A little editorial bird told me that the origin of the clinch cover is rooted, as with anything involving boobs hanging out of tight corsets, with men. Seems men were the buyers at stores selling romance novels, and they bought more of the clinch covers, so that’s what was sold. I don’t know how true that is, but it doesn’t seem too far fetched. I mean, there’s no doubt that when I leave the buxom clinch covers around the house, Hubby tends to pick them up and take a closer look. The hetero male mind comes to complete synaptic arrest at the sight of boobs.
Whether or not the story of the Origin of the Clinch Cover is true, the fact remains that they seem to sell even now. Floral-drenched landscapes, close ups of women’s shoes, and headless torsos haven’t really made the marketing impact that the clinch has – go to the bookstore and there’s plenty of that classic clinch image on sale in the book rack: buxom mantitty grasping at half-naked women.
So I ask myself: which came first, the romance or the clinch cover? Are readers of romance trained to head for the clinch cover when shopping for reading material because so much of romance is and has been housed in that image? Or is that image preferred by enough readers of romance that the clinch continues as a iconic image of romance that will sell copies of whatever book it adorns?
In the discussion of the “Ravished” cover on the Seattle Weekly issue last week, iffygenia made a very apt comment:
I’m equally insulted by the hideous covers and *their* use of “ignorant, easy shorthand that plays into insulting stereotypesâ€…. It’s true, many people have a negative image of the genre. Not surprising, given the genre actively works to put that image out there.
In the cover survey yesterday, a lot of commenters echoed that sentiment – that the clinch covers don’t really do it for them. Chicklet, for example, said she preferred covers that “don’t depict people, either in paintings or in photographs” and that she “abhor(s) clinch covers.”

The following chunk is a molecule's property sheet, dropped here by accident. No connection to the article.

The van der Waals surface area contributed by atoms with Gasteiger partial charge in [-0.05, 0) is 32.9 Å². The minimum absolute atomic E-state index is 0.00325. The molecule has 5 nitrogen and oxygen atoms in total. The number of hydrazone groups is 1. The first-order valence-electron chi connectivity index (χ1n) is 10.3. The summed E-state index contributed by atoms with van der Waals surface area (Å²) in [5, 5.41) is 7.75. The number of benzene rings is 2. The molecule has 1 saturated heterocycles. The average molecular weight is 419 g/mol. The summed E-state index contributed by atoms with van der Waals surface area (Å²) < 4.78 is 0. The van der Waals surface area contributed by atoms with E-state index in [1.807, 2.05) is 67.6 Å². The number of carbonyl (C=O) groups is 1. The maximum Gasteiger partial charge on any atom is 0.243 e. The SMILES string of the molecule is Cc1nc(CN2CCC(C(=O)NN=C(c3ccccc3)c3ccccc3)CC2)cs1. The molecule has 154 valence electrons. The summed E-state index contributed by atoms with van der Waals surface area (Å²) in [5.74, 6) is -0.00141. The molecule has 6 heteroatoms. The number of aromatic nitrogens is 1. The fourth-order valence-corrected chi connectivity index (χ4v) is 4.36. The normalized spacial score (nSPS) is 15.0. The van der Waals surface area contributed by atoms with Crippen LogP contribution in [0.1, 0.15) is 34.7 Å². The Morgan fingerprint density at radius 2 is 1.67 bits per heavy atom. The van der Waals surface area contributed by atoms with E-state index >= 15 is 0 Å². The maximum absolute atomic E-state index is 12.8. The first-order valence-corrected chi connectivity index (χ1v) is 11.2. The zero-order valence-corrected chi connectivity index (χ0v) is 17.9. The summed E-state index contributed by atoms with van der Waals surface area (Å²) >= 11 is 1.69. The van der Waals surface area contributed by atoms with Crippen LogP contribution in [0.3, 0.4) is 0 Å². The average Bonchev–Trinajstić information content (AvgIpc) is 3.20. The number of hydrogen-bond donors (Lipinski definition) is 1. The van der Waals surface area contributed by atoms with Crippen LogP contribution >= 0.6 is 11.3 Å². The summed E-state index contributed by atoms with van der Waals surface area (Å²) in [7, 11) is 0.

Tracy said, “I don’t think we need half naked people or people practically having sex on the covers for people to know what’s inside. I don’t like covers that scream ‘there be sex in here’” and given that I’m often reading on my lunch break while I eat, I agree with her. There’s a certain amount of professional image that one loses in a glance if there’s Fabio and a nameless model humperating on the cover of one’s lunchtime reading material. I admit: I get a little thrill reading paper-bound ARCs because they are often entirely without art, and therefore completely genre-neutral.
Teddy Pig pointed out that the older Coulter and Lindsey covers, on the other hand, “gave those books a specific character,” and he does have a point. The lurid image was a sign of the times – and may be part of what trained me as a reader to look for the clinch when it comes to shopping for romance, especially if I’m shopping for romance quickly, such as when I finished a book on a flight and grabbed something fast while I changed planes. I ended up buying a book featuring two empty beach chairs, and man oh man was it not a romance. I loved it, I thought it was beautiful, and it was marvelously well-written, but it was sad and definitely not a romance. It was in the mini-bookstore’s collection of romance mixed in with ‘women’s fiction,’ and it occurred to me that if I’d gone for a clinch cover, I would have ended up with a romance. Maybe not a GOOD one, but definitely a romance.
Perhaps that’s why clinches sell. It’s the Marketing Image of Romance Novels, and if you’re shopping without a specific title or author in mind, it’s the cover image that most likely guarantees a romance novel inside. Perhaps we are like the buxom woman on the cover: stuck in the clinch.